Perhaps when students receive emails about scholarships, they take a glance at the scholarship’s name and the requirements for it. If they don’t qualify, the email is likely moved to the trash bin and easily forgotten, but if students were to receive an email about the Dr. Joseph Laythe Magical Mystery Scholarship of the Tartan Femur, they would likely stop to read more of the email, even if they didn’t meet the requirements.
That may happen in the near future, as over the summer Edinboro University was able to add another scholarship to the already over 375 privately funded academic and athletic scholarships and permanent endowments available to students.
Forty-nine-year-old Edinboro University history professor, Dr. Joseph Laythe, has taught at this university since his graduation from the University of Oregon nearly 20 years ago. In March 2013, he noticed a bump on his leg, a bump that turned out to be cancer. He had his femur removed. Then, part of both of his lungs. The cancer has returned though, once again in his lungs.
Micheal Callahan, faculty member at the University of Michigan at Dearborn and relative of Laythe, wanted to create this scholarship in honor of this professor. Callahan approached Laythe with questions about the specifications and the name of the scholarship. After some thought, the scholarship’s name was decided to be the Dr. Joseph Laythe Magical Mystery Scholarship of the Tartan Femur.
“The thought of a Dr. Joseph Laythe Memorial Scholarship, who wants that? …There’s nothing fun about it,” Laythe said. “If I’m going to have this named after me while I’m still alive, I want to have fun with it, rather than just have it boring.”
Marilyn Goellner, Edinboro University’s major and planned gifts officer, works to manage the university’s privately funded scholarships. Yet, during her time at Edinboro, she has never heard such a long, creative scholarship name.
“Every time I look at it, it makes me smile,” Goellner said.
Laythe explained how the scholarship got its name. “So, obviously, my name. The magical, mystery part because that’s just magical and mysterious, and then, we thought, well they took my femur as part of this cancer, so why not give it back, so we added the femur in. Then, because we are Scottish here at Edinboro, I had to throw in the Tartan. So, it’s the Dr. Joseph Laythe Magical, Mystery Scholarship of the Tartan Femur.”
The scholarship will be given annually with first preference to single parent students who meet the academic standards. Candidates must also submit an application and a less-than- two-page essay about goals that the student wants to achieve with an education, the reason that education is important to that student, or what it is like to attend college and be a single parent.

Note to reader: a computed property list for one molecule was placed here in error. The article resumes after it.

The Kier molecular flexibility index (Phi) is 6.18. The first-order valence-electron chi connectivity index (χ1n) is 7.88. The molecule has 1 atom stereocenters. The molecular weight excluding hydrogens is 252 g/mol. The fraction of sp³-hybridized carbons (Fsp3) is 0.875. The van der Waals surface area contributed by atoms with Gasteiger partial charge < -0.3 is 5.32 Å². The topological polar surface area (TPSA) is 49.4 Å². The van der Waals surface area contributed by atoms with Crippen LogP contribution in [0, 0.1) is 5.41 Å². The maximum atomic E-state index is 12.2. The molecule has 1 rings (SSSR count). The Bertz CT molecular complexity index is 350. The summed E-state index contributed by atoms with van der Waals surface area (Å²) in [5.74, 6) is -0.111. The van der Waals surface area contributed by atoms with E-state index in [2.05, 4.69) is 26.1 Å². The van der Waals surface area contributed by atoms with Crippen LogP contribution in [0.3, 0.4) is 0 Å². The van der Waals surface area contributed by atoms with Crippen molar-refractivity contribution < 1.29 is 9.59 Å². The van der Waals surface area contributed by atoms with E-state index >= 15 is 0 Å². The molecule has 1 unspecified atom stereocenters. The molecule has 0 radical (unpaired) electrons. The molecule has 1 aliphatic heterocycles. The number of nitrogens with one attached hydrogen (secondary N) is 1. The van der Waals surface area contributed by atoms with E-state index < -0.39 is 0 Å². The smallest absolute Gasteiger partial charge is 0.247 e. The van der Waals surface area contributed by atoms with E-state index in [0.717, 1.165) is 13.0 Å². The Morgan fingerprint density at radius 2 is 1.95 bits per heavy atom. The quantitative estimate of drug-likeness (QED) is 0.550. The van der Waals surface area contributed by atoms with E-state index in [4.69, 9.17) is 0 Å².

“I had and still do have a number of students in my classes that are single mothers and I am constantly amazed. School work is hard enough, transitioning to college is hard enough, being a parent is hard enough, but throwing all three of those together at a young age, that’s overwhelming; that’s powerful,” Laythe said.
“So, I wanted to make sure we could ease the burdens of those students and make sure that they come out successful and teach their kids the power of going to college and getting your education.” Within six weeks of collecting donations, the scholarship had been funded.
“We are going to give back, and hopefully, my sense of humor, my playfulness and the things that I do here on campus will go well beyond my time on this planet.”
The Dr. Joseph Laythe Magical, Mystery Scholarship of the Tartan Femur may be given out for the Fall 2015 semester. If given out for this semester, the award will be for $500, but in the future, it will be for $1000. Those interested in applying should watch for emails in their student accounts.
For a complete list of scholarships, students can search “scholarships” on the university’s website. If students are eligible, they are automatically considered for most scholarships. The awards that require applications, essays, or other additional information are emailed to those who qualify or might qualify.
Tracy Geibel is the campus life editor for The Spectator. She can be reached at email@example.com.